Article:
Ha-ram, having been tagged as weird and cursed in her childhood because of her bizarre ability, decides to avoid seeing the shadows by wearing sunglasses. She then meets Detective Han who tells her that her ability is not something to be scared about. Ha-ram and Detective Han decide to work together to save lives. But just as when they were set to start their mission, Detective Han is shot dead.
This is where the Grim Reaper comes into the picture. Grim Reaper 444, one of the underworld’s most unsympathetic soul collector, takes over Detective Han’s body and makes him rise from his death bed.
With a new soul on his body, Detective Han becomes cold hearted, ill-tempered and gutsy – all that the original Detective Han was not before a bullet hit his head. Grim Reaper 444, of course, did not bear the detective’s memories. The fact that he survived what was believed to be a fatal shooting did not baffle everyone around him. The changes in his behaviour did.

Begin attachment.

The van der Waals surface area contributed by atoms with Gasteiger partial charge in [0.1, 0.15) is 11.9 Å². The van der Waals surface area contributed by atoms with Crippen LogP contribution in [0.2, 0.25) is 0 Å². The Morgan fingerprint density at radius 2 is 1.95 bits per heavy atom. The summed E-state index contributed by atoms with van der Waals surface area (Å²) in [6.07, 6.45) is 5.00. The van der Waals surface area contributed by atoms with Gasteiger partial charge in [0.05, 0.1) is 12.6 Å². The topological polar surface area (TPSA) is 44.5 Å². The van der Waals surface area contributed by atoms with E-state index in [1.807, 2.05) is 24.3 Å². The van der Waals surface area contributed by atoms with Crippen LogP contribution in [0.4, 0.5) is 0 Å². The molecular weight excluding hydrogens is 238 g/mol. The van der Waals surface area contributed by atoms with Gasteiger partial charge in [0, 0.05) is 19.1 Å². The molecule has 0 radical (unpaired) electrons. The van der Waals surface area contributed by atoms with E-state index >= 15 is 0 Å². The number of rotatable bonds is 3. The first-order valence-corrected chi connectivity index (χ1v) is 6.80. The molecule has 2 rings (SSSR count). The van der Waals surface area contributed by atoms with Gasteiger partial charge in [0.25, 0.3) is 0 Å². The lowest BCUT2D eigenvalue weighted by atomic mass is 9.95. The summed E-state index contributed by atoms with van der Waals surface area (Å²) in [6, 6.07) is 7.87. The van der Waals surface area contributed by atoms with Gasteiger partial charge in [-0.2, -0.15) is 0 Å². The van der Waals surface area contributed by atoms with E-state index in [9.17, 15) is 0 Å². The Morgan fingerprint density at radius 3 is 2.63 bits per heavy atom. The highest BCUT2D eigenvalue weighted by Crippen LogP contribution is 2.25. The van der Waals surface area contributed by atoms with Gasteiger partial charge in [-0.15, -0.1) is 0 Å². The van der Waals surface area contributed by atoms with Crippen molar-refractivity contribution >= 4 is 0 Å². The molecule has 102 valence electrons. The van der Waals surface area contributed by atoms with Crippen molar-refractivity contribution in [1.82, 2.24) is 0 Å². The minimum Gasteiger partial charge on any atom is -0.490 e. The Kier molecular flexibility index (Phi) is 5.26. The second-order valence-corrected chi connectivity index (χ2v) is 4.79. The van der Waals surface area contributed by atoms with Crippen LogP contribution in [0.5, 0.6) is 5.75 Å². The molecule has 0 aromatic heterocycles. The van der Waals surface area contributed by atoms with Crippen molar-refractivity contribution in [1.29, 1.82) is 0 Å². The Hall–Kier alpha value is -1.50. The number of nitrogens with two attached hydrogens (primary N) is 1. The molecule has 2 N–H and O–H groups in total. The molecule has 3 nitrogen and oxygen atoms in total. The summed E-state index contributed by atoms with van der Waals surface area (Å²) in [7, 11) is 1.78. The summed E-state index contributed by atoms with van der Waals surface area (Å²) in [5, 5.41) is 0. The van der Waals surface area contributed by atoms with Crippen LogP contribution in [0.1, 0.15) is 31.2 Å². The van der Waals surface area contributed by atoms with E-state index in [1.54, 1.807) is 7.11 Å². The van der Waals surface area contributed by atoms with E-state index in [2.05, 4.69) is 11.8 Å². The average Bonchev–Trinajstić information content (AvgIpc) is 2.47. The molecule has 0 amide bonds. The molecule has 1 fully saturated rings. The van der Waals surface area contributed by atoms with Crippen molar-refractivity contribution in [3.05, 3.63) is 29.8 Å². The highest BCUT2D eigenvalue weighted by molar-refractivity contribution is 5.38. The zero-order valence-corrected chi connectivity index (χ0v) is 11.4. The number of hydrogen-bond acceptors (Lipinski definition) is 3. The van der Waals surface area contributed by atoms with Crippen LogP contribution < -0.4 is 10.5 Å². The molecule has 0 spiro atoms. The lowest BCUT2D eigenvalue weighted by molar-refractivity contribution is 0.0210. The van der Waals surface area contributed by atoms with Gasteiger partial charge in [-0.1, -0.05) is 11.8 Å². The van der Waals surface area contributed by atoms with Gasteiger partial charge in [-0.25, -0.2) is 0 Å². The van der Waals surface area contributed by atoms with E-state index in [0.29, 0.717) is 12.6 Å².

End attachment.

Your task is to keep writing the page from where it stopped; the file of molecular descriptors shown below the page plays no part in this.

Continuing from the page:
Grim Reaper 444 partners with Ha-ram again for a mission only he knows. With Ha-ram’s ability, it would be easier for him to catch another Grim Reaper who ran away. It is hard for Grim Reapers to detect fellow soul collectors if they are inside a human’s body.
The story of the new Detective Han and Ha-ram slowly unfolds as the scenes progresses. And this is where things get messy. Very messy, in fact.